Have You Found Johnny Cash Yet? ~ Adam Spriggs

Via on Oct 19, 2012

 

My Facebook post, March 11th, 2012, 1 a.m.:

It was midnight in middle of nowhere, Montana. Moon rises, windows slide down, mountain air comes rushing in, Johnny Cash screams out “I’ve Been Everywhere,” hand claps, foot taps.

Inspired, I raced back to my cabin in the woods that night to churn out this little diddy about the Man in Black…

It’s cool to like Johnny Cash again.

You’ll find his middle-finger flashing likeness and iconic last name proudly patched on backpacks of today’s anti-establishment punk teenagers. You’ll overhear hipsters donning their Pendleton’s and Frye’s indulging their old-soul egos whilst revering his albums amongst each other.

While witnessing these things might irk some long-time Johnny admirers, in the end, more people digging deeper than “Ring of Fire,” stompin’ their feet and hootin’ and hollerin’ to Johnny Cash only serves to enrich society.

I myself let my walls down to country music only five short years ago, and even though I’ve since discovered Merle Haggard, Lefty Frizzel and Jimmy Clanton, it still all starts and ends with Johnny Cash to me.

I love songs that were noticeably graced by inspired composers, where the drums and guitars know when to stop to add drama to the vocals (see “Cocaine Blues”) then pick back right back up in pace, and seemingly never repeat the same sound. If you like hanging tom’s, Johnny’s songs bang so much on those bad boys you’d swear a pack of coked up monkeys were hired to record an album.

And truth be told, I kind of have a soft spot for rough, tough, controversial dudes with questionable character.

I like them on my favorite sports teams and I prefer my musicians that way too. A history of substance abuse and a record of run-ins with the law go over real nice with me. I don’t know why, I suppose I believe dysfunction and disorder make for more compelling stories.

Johnny Cash is one of those hardened musicians. His early pieces make little attempt to hide his raw uncompromising social graces and attitudes (see “Understand Your Man”). His frank assured delivery further drives home his attachment to these notions, which would make for almost startling ideals nowadays. I know this because “after too much Johnny” seeping into my brain from my headphones I’ll posture through the house like some hardheaded cowboy speaking at my woman with a scowl and southern drawl, it never goes over well.

Johnny barely has to belt his voice to say so much and mean it so loudly. How many artists nowadays have you believe they truly own what they’re saying? It makes the listening experience that much more rich, he makes me want to go back in time just to be what he is, where he is, doing what he’s-a-doin’ and thinking what he’s-a-thinkin.’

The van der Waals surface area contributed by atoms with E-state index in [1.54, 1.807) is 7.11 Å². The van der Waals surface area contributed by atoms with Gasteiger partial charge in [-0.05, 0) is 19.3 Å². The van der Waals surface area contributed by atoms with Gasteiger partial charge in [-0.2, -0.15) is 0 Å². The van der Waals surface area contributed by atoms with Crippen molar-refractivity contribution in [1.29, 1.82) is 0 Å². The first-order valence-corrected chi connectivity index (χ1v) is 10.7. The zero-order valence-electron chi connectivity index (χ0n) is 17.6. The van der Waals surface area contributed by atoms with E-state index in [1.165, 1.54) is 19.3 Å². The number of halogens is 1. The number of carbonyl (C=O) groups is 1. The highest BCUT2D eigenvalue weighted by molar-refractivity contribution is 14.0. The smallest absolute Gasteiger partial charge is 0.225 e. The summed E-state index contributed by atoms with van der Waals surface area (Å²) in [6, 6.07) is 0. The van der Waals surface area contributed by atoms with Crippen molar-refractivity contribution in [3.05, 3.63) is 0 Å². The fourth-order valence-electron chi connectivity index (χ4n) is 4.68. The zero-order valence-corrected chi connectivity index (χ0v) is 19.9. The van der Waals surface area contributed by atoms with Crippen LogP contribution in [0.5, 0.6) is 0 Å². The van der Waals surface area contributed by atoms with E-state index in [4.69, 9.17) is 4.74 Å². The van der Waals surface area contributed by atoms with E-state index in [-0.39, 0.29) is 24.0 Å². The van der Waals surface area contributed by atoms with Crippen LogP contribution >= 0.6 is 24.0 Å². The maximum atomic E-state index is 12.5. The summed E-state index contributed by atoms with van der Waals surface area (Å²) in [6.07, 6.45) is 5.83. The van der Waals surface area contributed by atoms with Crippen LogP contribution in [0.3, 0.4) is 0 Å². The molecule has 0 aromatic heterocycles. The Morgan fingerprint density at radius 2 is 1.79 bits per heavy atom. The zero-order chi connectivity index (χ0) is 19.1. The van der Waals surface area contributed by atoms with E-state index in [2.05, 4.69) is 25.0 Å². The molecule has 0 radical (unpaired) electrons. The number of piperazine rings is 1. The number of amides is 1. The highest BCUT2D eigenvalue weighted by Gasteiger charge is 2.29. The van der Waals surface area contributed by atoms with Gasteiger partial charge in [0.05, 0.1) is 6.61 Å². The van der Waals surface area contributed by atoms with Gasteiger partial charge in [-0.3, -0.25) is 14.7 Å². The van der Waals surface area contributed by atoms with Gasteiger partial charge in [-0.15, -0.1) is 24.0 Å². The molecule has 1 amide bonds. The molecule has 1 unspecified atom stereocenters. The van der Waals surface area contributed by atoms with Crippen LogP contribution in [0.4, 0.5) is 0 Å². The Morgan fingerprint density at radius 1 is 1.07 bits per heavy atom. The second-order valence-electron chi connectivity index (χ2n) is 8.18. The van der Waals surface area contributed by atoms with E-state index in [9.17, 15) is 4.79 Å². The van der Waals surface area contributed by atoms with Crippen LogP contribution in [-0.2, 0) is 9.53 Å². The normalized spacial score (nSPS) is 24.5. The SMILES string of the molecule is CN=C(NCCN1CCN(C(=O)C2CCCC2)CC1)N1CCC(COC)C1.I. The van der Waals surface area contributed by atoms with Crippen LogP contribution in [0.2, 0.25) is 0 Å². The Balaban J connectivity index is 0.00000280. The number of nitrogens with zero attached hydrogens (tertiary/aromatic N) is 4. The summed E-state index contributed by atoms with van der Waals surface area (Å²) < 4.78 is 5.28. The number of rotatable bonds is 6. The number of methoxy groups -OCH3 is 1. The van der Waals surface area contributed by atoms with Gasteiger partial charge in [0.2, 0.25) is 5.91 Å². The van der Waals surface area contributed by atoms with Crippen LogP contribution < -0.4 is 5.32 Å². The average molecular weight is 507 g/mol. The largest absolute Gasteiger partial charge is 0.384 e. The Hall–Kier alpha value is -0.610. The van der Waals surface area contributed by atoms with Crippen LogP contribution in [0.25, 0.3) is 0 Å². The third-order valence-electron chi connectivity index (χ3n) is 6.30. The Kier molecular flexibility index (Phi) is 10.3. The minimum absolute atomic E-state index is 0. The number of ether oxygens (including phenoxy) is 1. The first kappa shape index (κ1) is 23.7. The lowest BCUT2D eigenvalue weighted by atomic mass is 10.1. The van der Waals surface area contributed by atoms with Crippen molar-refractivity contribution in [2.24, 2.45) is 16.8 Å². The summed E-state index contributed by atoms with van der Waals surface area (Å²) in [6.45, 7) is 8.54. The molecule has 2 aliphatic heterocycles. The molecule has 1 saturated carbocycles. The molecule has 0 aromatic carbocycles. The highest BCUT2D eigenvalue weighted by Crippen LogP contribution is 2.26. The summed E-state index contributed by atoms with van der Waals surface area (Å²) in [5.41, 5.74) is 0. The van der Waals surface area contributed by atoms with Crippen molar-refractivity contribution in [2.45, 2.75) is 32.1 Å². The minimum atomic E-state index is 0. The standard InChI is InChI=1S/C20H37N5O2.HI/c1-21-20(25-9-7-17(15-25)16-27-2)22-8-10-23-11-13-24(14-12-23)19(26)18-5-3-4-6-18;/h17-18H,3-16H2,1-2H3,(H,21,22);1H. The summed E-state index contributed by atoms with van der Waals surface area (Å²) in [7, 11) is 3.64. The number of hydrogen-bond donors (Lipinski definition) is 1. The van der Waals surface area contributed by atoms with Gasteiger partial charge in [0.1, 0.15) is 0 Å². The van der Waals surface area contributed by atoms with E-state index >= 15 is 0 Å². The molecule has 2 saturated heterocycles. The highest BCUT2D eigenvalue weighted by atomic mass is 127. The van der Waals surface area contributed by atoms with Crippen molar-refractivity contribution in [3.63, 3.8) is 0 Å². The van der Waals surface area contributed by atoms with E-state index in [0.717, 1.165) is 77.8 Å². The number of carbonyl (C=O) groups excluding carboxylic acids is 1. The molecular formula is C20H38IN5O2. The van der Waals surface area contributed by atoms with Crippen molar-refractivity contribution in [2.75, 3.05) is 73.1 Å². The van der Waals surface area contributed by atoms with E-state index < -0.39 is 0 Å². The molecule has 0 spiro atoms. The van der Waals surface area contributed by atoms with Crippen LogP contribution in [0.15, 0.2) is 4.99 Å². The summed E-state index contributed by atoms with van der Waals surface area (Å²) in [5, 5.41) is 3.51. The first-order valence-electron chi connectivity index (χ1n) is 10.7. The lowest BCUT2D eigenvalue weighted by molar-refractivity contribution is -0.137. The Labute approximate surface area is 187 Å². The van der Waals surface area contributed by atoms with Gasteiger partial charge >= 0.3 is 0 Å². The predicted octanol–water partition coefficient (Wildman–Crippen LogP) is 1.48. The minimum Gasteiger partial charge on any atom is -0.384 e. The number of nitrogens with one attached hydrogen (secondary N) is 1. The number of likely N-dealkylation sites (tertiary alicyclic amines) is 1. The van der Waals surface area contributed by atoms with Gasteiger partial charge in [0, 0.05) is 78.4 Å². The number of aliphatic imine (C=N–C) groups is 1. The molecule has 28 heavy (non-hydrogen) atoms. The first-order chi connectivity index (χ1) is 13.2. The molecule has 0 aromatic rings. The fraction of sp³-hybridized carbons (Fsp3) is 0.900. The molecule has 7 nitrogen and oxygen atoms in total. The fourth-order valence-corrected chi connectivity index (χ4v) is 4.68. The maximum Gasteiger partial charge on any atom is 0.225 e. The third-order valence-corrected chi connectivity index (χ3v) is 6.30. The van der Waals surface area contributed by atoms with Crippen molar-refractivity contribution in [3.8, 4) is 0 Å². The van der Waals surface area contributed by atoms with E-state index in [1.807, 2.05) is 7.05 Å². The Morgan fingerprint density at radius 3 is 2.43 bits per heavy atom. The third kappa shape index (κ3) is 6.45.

While his body of work reveals a strong-willed man of conviction, he also plays into an endearing vulnerability by condemning himself and his troubled ways along the way. It’s as though he can’t help but speed through life as fast and as recklessly as he can all the while kneeling and asking for forgiveness at the feet of a higher power. Faith (see “God’s Gonna Cut You Down”) and family (see “Daddy Sang Bass”) were focal points of many of his works, almost as much as chasin’ women, killin’ cowboys, and throwin’ back whiskey.

No other artist, not even Katy Perry, makes me want to drink more than Johnny Cash, bourbon after bourbon.

When Johnny Cash plays on my MacBook I defiantly push the volume-up button commanding, demanding it go louder. I wish Apple would add “revolutionary sound” to their increasingly problematic machines sometime before I get hit by a bus.

Their blindly loyal customers deserve better, Johnny Cash deserves better.

I cannot stomach writing about myself and my hardly relevant accolades in third person.  If you must know anything about me, I write because life moves me to.

 

Editor: Anne Clendening

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2 Responses to “Have You Found Johnny Cash Yet? ~ Adam Spriggs”

  1. joe elliott says:

    Johnny Cash had a strong moral presence. When I think about his life, I think about it in two parts. In the first he was a rock-n-roll cliche. He was modeling himself after Elvis and Carl Perkins and got caught up the fame and various addictions that go with all that. Johnny's career died and was resurrected many times and it allowed him to recreate himself. To me he was a guy with tremendous heart and it showed in songs like 'Man in Black', 'Ira Hayes', 'Redemption', and 'Down There By the Train'. These songs have such soul and depth. Johnny always talked about his experience being poor and growing up in a New Deal project in Arkansas with such humility and grace. He has the potential to become a universal icon for poor and working class people.

  2. Edward Staskus says:

    My three favorite things about Johnny Cash are the version of Ring of Fire by Social Distortion,the version of Ring of Fire by Wall of Voodoo, and the version of Ring of Fire by Cash's second wife, June Carter Cash.

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